9-203. Confidential relations and communications. There are particular relations in which it is the policy of the law to encourage confidence and to preserve it inviolate; therefore, a person cannot be examined as a witness in the following cases:
1. A husband cannot be examined for or against his wife, without her consent, nor a wife for or against her husband, without his consent; nor can either, during the marriage or afterwards, be, without the consent of the other, examined as to any communication made by one to the other during the marriage; but this exception does not apply to a civil action or proceeding by one against the other nor to a criminal action or proceeding for a crime committed by violence of one against the person of the other, nor does this exception apply to any case of physical injury to a child where the injury has been caused as a result of physical abuse or neglect by one or both of the parents, nor does this exception apply to any case of lewd and lascivious conduct or attempted lewd and lascivious conduct where either party would otherwise be protected by this privilege.
2. An attorney cannot, without the consent of his client, be examined as to any communication made by the client to him, or his advice given thereon in the course of professional employment. The word client used herein shall be deemed to include a person, a corporation or an association.
3. A clergyman or priest cannot, without the consent of the person making the confession, be examined as to any confession made to him in his professional character in the course of discipline enjoined by the church to which he belongs.
4. A physician or surgeon cannot, without the consent of his patient, be examined in a civil action as to any information acquired in attending the patient which was necessary to enable him to prescribe or act for the patient, provided, however, that:
(A) Nothing herein contained shall be deemed to preclude physicians from reporting of and testifying at all cases of physical injury to children, where it appears the injury has been caused as a result of physical abuse or neglect by a parent, guardian or legal custodian of the child.
(B) Nothing herein contained shall be deemed to preclude physicians from testifying at all cases of physical injury to a person where it appears the injury has been caused as a result of domestic violence.
(C) After the death of a patient, in any action involving the validity of any will or other instrument executed, or claimed to have been executed, by him, conveying or transferring any real or personal property or incurring any financial obligation, such physician or surgeon may testify to the mental or physical condition of such patient and in so testifying may disclose information acquired by him concerning such patient which was necessary to enable him to prescribe or act for such deceased.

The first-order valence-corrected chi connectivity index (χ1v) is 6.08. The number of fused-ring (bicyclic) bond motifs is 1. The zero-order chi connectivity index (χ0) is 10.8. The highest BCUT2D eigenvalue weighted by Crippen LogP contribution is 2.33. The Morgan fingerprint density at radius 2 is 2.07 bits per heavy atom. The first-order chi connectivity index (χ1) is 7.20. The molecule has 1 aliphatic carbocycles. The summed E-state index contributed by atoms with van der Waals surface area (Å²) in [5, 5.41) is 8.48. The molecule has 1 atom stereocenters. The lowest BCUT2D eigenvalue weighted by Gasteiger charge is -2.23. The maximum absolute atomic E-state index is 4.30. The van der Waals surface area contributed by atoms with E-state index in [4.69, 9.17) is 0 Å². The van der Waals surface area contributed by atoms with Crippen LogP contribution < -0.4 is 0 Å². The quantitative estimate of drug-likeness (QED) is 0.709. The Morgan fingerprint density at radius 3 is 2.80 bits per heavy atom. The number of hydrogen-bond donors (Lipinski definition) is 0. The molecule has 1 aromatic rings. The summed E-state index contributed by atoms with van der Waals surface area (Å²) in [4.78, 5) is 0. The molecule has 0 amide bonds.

(D) That where any person or his heirs or representatives brings an action to recover damages for personal injuries or death, such action shall be deemed to constitute a consent by the person bringing such action that any physician who has prescribed for or treated said injured or deceased person and whose testimony is material in the action may testify.
(E) That if the patient be dead and during his lifetime had not given such consent, the bringing of an action by a beneficiary, assignee or payee or by the legal representative of the insured, to recover on any life, health or accident insurance policy, shall constitute a consent by such beneficiary, assignee, payee or legal representative to the testimony of any physician who attended the deceased.
5. A public officer cannot be examined as to communications made to him in official confidence, when the public interests would suffer by disclosure.
6. Any certificated counselor, psychologist or psychological examiner, duly appointed, regularly employed and designated in such capacity by any public or private school in this state for the purpose of counseling students, shall be immune from disclosing, without the consent of the student, any communication made by any student so counseled or examined in any civil or criminal action to which such student is a party. Such matters so communicated shall be privileged and protected against disclosure.
7. Any parent, guardian or legal custodian shall not be forced to disclose any communication made by their minor child or ward to them concerning matters in any civil or criminal action to which such child or ward is a party. Such matters so communicated shall be privileged and protected against disclosure; excepting, this section does not apply to a civil action or proceeding by one against the other nor to a criminal action or proceeding for a crime committed by violence of one against the person of the other, nor does this section apply to any case of physical injury to a minor child where the injury has been caused as a result of physical abuse or neglect by one or both of the parents, guardian or legal custodian.
[(9-203) C.C.P. 1881, sec. 899; R.S., R.C., & C.L., sec. 5958; C.S., sec. 7937; I.C.A., sec. 16-203; am. 1963, ch. 104, sec. 1, p. 324; am. 1963, ch. 122, sec. 1, p. 351; am. 1967, ch. 121, sec. 1, p. 265; am. 1971, ch. 36, sec. 1, p. 81; am. 1972, ch. 29, sec. 1, p. 42; am. 1979, ch. 151, sec. 1, p. 465; am. 1996, ch. 302, sec. 1, p. 994.]
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